Facts about A.E. Hotchner
A.E. Hotchner Biography
A.E. Hotchner wrote hundreds of books and magazine articles, but is better known for his friendships with author Ernest Hemingway, actor Paul Newman, and other luminaries of the 20th century. The New York Times titled its obituary, “A.E. Hotchner, Writer and Friend of the Famous.”
He was born Aaron Edward Hotchner in St. Louis during World War I, the son of a traveling salesman. He earned a law degree from Washington University, passed the Missouri bar in 1941, and then spent four years in the Army Air Corps. After the war he went to work for Cosmopolitan (then a general-interest magazine), and he met Hemingway when the magazine sent him to Cuba to solicit a story from the author. They became fast friends and traveling companions. (Hotchner once called the author “my father, my brother, my ancestor who passed his secrets along to me.”) After Hemingway’s death in 1961, Hotchner wrote a bestseller, Papa Hemingway: A Personal Memoir (1966).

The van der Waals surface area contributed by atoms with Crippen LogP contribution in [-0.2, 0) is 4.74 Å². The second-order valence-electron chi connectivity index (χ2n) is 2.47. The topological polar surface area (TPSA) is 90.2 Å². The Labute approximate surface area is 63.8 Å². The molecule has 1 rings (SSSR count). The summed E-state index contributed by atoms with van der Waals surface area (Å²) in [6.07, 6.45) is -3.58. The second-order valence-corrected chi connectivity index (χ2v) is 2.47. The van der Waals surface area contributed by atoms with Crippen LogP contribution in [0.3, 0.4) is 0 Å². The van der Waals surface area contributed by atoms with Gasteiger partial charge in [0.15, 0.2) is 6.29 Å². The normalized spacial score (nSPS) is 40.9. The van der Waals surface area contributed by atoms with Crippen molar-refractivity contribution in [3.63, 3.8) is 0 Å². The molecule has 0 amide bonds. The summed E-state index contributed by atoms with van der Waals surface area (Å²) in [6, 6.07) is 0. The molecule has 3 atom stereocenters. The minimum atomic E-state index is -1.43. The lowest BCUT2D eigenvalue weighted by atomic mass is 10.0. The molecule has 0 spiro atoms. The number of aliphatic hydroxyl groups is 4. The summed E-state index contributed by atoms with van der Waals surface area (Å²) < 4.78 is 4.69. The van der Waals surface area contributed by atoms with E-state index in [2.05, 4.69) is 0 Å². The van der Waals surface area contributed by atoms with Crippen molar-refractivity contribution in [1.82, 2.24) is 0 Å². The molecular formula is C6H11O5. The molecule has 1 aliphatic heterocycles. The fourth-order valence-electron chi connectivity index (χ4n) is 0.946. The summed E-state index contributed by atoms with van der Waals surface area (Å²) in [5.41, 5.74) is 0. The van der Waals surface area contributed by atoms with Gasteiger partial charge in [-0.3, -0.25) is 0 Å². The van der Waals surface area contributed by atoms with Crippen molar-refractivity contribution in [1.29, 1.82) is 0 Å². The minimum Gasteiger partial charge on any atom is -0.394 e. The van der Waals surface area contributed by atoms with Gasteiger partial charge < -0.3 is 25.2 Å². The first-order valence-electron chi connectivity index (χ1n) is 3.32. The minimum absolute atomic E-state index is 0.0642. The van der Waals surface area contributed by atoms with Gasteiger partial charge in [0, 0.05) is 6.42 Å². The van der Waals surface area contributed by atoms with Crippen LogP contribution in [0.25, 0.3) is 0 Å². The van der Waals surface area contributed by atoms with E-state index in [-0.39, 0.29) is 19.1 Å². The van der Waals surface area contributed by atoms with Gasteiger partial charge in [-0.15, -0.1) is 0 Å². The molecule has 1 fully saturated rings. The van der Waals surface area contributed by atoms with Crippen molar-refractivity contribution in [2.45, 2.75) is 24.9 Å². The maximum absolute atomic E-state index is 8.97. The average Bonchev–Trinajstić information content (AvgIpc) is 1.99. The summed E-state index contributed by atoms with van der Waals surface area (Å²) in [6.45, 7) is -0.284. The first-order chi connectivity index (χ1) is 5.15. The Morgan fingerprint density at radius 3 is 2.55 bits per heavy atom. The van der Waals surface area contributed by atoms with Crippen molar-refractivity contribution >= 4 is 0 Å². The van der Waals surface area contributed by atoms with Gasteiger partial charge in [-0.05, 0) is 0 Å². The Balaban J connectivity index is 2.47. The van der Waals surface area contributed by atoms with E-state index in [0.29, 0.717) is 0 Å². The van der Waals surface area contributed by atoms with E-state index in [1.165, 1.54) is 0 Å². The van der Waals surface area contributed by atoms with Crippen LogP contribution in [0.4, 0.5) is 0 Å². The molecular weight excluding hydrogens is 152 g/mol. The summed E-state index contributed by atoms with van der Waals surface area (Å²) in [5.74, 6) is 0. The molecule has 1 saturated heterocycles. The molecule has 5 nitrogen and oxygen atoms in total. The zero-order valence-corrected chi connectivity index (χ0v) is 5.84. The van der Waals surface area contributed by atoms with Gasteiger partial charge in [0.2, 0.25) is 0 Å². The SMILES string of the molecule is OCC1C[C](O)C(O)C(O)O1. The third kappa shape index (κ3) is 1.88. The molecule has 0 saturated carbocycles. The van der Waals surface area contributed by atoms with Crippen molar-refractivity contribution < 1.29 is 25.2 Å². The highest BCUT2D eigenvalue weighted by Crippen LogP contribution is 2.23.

Hotchner met Paul Newman in 1955 during production of the TV drama The Battler, which Hotchner had adapted from a Hemingway short story. The two men later became neighbors in Westport, Connecticut, and in 1982 they collaborated to start Newman’s Own, which sold Newman’s salad dressing with the proceeds going to charity. By the time of Hotchner’s death in 2020, the company had expanded to spaghetti sauce, lemonade, “fig Newmans” and other products, and had given away over $550 million. Newman and Hotchner also founded the Hole in the Wall Gang Camp, a Connecticut retreat for children with cancer.
Among his many books, Hotchner wrote Doris Day: Her Own Story in 1976, based on oral interviews with the movie star, and Choice People (1984), with anecdotes of stars like Clark Gable and Marlene Dietrich. His other memoirs include King of the Hill (1973), Looking for Miracles (1975), The Day I Fired Alan Ladd (2002), and Paul and Me: 53 Years of Adventures and Misadventures With My Pal Paul Newman (2010).
A.E. Hotchner was married three times: to the film publicist Geraldine Mavor (they married in 1949, and she died in 1969); to Ursula Robbins (from 1970 until their divorce in 1995); and to Virginia Kiser (from 2007 until his death in 2020).